Blockchain For Lawyers – The Big Questions
By Gary Nuttall, Managing Director of distributed ledger advisory firm, Distlytics.
What is a blockchain and why is it useful?
I’ll start by stating that there is no single agreed definition of what a blockchain is. In fact, it’s very interesting to see regulators around the world incorporating their own definitions as they draft rules and legislation. In a globally connected world, having differing definitions across jurisdictions could lead to some interesting legal challenges in the future.
I have two definitions that I use. The first is that the term blockchain simply refers to a protocol, a new way of doing business, whereby “value” can be transferred without an intermediary. That value can be financial (such as money) or it could be the ownership of an asset (like a title deed for a property).
The second, more technical definition, is that it’s a write-only, distributed, decentralised database, with all transactions timestamped and cryptographically secured and it can be programmed to respond to external events.
Bringing these definitions together, and looking at the ‘so what?’, means it will be much easier to provide evidence of transactions and will remove disputes about which versions of which documents were agreed to.
The capability known as ‘Smart Contracts’, for contracts that can be (computer) coded (i.e. are completely unambiguous and not subject to interpretation), enables the automatic execution of transactions when an event has been trigged.
A simple example of this is a flight delay insurance contract which pays out automatically if a flight is delayed beyond a prescribed time. No need for anybody to check whether the flight was delayed or to submit a claim – the payment just occurs automatically.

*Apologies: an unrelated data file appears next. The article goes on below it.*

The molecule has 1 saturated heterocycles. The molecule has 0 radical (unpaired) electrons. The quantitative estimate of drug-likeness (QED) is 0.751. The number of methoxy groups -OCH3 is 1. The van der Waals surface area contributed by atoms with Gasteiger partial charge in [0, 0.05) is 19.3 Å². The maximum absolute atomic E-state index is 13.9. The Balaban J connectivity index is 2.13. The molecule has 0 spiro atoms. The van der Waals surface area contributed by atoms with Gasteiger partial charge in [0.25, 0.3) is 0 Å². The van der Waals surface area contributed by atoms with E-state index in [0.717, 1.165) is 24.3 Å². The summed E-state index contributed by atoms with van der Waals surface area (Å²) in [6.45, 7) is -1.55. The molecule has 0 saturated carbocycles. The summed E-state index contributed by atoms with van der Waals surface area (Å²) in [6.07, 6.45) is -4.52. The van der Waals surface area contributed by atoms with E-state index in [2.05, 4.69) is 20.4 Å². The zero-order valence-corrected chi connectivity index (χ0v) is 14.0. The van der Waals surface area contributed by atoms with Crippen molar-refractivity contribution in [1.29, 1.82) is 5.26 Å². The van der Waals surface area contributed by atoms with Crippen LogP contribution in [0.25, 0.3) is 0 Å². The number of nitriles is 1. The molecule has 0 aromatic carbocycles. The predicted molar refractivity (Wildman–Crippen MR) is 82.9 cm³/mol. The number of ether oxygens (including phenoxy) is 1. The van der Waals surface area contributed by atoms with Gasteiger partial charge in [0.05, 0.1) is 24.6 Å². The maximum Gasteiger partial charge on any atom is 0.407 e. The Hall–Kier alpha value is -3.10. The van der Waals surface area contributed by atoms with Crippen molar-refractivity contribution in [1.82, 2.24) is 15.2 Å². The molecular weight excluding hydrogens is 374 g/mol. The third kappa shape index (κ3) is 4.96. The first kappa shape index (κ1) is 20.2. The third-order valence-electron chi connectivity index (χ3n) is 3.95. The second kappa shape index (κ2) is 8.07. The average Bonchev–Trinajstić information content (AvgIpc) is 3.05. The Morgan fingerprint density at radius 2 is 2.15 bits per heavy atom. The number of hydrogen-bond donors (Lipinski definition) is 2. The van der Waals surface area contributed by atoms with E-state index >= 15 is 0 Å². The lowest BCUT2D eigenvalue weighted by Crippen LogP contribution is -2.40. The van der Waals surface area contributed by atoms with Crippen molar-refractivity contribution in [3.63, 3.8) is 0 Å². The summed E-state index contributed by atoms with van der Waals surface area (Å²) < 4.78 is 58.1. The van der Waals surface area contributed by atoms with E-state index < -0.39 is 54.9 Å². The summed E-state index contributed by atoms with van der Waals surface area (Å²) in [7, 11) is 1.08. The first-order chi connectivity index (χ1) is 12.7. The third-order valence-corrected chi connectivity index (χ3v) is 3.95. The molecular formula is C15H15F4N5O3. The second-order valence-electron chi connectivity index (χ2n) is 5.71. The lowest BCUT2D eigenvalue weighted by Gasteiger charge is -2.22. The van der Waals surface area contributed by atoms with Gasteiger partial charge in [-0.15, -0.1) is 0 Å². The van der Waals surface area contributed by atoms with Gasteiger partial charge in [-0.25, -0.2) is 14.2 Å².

We hear a lot about ‘immutability’, what does that really mean and why is that of use in terms of legal tech?
Immutability is a feature touted by technologists claiming that a blockchain is completely tamper proof. That’s not actually quite correct. Given the computing power of a nation state it is conceptually possible that data could be amended. However any such change would be noticed by other participants. Rather than describing blockchain as tamper proof, I prefer the term tamper resistant.
However, given that it’s unlikely that a government is going to task its super computer capabilities to modify records on a blockchain, it’s reasonable to say that a blockchain ledger is as good as being immutable, i.e. records cannot be changed.
This means that any updates and changes to a ledger are done by appending records rather than rewriting existing ones. This means that a complete, timestamped, audit trail is maintained of every transaction and every update is held in a single reference source. That means all parties are referring to exactly the same data, in exactly the same format, with exactly the same version.
Source/More: Blockchain For Lawyers, Part Two – The Big Questions | Artificial Lawyer